Brussels, 5 August 2008
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As part of its overall fight against road accidents and traffic jams, the Commission decided today to reserve, across Europe, part of the radio spectrum for smart vehicle communications systems (so called co-operative systems). They are based on wireless communication technology and allow cars to 'talk' to other cars and to the road infrastructure providers. They can, for example, warn other drivers of slippery roads or of a crash which just happened. Smart vehicle communication systems have the potential to make safer and ease the lives of Europe's drivers: in 2006, more than 42,000 people died in road accidents in the European Union and more than 1.6 million were injured while every day there are some 7,500 km of traffic jams on the EU's roads. Today's Commission Decision also intends to foster investment in smart vehicle communication systems by the automotive industry, at the same time spurring public funding in essential roadside infrastructure.
“Today's Commission decision is a decisive step towards meeting the European goal of reducing road accidents. Getting critical messages through quickly and accurately is a must for road safety,” said Viviane Reding, EU Telecoms Commissioner. “We should also keep in mind that with 24% of Europeans' driving time spent in traffic jams the costs caused by congestion could reach €80 billion by 2010. So clearly saving time through smart vehicles communications systems means saving money."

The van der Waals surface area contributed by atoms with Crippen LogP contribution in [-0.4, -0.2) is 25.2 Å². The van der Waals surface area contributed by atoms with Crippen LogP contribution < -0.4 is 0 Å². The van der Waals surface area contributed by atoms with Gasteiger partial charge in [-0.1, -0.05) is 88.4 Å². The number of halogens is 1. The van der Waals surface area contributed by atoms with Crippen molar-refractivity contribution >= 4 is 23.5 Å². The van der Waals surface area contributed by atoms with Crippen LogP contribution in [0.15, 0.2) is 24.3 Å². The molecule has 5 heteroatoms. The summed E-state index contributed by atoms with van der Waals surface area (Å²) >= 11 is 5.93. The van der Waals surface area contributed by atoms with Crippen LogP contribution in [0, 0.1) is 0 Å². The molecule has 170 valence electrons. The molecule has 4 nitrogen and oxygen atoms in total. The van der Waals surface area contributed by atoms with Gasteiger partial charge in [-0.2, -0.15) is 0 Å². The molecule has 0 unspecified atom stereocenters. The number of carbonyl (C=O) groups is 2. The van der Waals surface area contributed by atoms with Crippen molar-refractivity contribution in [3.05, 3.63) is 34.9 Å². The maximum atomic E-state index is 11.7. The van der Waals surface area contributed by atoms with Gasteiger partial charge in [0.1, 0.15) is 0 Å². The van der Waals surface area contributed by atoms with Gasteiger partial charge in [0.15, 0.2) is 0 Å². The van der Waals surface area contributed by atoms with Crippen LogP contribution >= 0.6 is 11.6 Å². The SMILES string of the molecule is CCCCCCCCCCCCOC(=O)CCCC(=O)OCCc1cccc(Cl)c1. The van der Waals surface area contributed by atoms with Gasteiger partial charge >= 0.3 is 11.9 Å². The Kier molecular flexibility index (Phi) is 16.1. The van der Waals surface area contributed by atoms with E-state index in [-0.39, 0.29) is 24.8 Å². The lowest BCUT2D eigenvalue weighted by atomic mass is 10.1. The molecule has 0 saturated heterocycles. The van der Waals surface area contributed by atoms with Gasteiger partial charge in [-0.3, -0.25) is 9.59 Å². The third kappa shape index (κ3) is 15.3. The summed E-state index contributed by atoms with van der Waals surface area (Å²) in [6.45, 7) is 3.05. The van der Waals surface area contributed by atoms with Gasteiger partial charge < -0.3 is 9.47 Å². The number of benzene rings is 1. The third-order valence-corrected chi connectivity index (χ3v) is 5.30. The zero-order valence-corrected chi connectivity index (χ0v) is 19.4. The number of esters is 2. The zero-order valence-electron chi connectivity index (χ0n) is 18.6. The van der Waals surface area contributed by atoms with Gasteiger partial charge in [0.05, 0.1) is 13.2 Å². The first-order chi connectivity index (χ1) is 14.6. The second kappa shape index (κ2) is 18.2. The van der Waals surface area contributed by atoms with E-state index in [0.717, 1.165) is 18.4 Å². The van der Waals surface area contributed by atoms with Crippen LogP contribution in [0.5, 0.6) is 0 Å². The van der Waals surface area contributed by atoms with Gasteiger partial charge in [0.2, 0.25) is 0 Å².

Today's Commission Decision provides a single EU-wide frequency band that can be used for immediate and reliable communication between cars, and between cars and roadside infrastructure. It is 30 MHz of spectrum in the 5.9 Gigahertz (GHz) band which will be allocated within the next six months by national authorities across Europe to road safety applications, without barring other services already in place (such as radio amateur services).
A typical example is the case of a vehicle detecting a slippery patch on a road: if it is equipped with a cooperative car-to-car communication device, it can deliver this information – thanks to the 5.9 GHz band – to all cars located nearby. If a traffic management centre needs to inform drivers about a sudden road closure, the alternative route to take or speed limits, it will also be able to send this information to a transmitter detector along the respective road, which then passes it on to the vehicles driving by.
Today's decision is an example of successful cooperation in Europe to establish conditions for interoperability and cross-border use of car-to-car and car-to-infrastructure communication. It will facilitate the development and testing of road safety related applications in the EU by providing a common and long term spectrum access to the automotive industry and road operators.
Today's Commission decision is part of the Intelligent Car Initiative, launched in 2006, which promotes the use Information and Communication Technologies (ICT) to achieve smarter, safer and cleaner road transport (IP/06/191).
The EU's radio spectrum policy:
The Commission Decision on harmonised spectrum for safety related applications of Intelligent Transport Services:
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Smart vehicle conmunication systems at work